The rain came last Thursday, and it didn’t stop until Sunday. As I write this now, the water is slowly subsiding in many parishes, and families are finally beginning to see the brutal extent of the damage done by this historic flood.
Over the last few weeks, we’ve taken a beating in the Capital Area. There have been a lot of people trying to write the story of Baton Rouge for us, but this tragic disaster is allowing us to take that narrative back, to tell the story of our community. Devastated but never destroyed and most importantly, together.
The past week has given me the opportunity to see who we in Baton Rouge really are, and I could not be more proud of what I have seen. I’ve seen this unprecedented flood of water, rise up and bring out the best of who our diverse and loving community is.
There are more donations pouring into shelters than they can even hold. Movie soundstages were filled to capacity, where I and others who still have dry homes, came to help those being evacuated.
I’ve seen our friends and neighbors coming together to rescue and help one another, LSU students have formed bands of volunteers with their friends. I’ve seen Sportsmen, fishermen and anyone else who owns a flat bottom boat join the ranks of the ‘Cajun Navy’. I’ve watched Police officers, firefighters, first responders and medical personal who have lost everything themselves – some evacuated more than once from their homes and then again from temporary homes – working 18+ hour days to rescue and help those who are stranded.
And I have seen educators show up at temporary shelters without being asked, to work with children who are displaced from their schools ‘until further notice’; using the lesson plans they had lovingly crafted for their first days of school to help distract the little ones in shelters across our state. Those same amazing teachers of Louisiana, many of whom have lost everything too, are still more concerned about their students and their classrooms than they are for their own material losses.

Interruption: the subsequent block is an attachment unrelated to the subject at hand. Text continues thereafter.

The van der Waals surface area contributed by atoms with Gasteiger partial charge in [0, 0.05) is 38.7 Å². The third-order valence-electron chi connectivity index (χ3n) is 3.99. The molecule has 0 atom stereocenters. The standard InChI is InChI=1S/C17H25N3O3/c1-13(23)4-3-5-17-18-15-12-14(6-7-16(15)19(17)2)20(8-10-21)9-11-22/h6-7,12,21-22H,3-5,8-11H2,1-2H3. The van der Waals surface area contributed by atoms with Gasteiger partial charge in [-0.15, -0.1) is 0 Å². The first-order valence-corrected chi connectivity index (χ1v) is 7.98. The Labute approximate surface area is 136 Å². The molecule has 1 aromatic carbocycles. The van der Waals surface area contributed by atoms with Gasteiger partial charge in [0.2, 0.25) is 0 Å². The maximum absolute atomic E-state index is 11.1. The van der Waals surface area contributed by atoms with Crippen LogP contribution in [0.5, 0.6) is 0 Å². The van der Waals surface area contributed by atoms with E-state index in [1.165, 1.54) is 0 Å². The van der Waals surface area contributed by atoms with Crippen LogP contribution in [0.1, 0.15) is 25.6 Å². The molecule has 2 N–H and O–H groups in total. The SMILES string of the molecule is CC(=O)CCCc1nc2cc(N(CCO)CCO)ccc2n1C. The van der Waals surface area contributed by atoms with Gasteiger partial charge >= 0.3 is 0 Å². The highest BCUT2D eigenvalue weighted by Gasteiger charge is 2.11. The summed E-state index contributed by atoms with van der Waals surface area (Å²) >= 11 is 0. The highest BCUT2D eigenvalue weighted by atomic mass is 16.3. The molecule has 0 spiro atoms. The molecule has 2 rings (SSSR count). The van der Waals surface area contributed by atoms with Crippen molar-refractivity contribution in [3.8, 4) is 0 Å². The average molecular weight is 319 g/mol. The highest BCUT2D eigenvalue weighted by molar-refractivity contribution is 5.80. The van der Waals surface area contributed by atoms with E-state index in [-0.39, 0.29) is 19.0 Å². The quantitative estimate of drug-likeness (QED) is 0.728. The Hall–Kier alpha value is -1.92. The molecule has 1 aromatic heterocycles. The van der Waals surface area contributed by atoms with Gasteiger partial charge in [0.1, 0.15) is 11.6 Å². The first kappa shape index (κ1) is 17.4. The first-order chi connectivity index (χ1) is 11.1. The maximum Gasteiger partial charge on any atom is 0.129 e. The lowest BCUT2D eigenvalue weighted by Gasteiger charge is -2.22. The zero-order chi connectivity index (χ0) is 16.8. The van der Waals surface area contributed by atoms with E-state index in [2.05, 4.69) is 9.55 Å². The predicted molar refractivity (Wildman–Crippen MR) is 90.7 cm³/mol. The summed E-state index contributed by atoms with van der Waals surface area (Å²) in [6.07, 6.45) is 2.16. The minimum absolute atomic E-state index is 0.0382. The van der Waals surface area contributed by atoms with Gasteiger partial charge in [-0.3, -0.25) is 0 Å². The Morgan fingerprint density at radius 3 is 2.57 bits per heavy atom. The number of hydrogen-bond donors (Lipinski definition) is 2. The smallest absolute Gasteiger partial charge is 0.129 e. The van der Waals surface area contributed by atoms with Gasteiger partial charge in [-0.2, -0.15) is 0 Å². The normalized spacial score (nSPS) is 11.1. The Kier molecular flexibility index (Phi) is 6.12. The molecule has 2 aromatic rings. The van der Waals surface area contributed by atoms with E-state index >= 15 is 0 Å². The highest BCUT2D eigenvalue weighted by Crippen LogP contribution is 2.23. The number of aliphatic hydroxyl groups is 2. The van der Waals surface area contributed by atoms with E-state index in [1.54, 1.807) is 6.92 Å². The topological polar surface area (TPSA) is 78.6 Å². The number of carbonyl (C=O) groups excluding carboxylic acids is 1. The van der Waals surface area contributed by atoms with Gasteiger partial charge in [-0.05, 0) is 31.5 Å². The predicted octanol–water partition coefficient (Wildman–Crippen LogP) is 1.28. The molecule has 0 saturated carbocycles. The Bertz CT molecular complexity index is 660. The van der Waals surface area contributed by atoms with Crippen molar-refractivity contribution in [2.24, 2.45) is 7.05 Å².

#LouisianaStrong isn’t just a social media hashtag – it’s a way of life to us.
Our shoes may be wet, our bodies may be tired and sore, but our hearts, our determination and our resolve to take care of business, take care of our families, our friends, our neighbors, our schools, our state is strong. That’s what it means to be united together and that’s what it means to be #LouisianaStrong.
To those of you looking to help – we’ve compiled a list of ways that you can help students, teachers and parents in the hardest hit flood areas: http://bit.ly/2b3NTyO
To my fellow Louisianans – keep standing strong. The road ahead of us may be long and the waters we move through may be deep, but we’ve got this, together.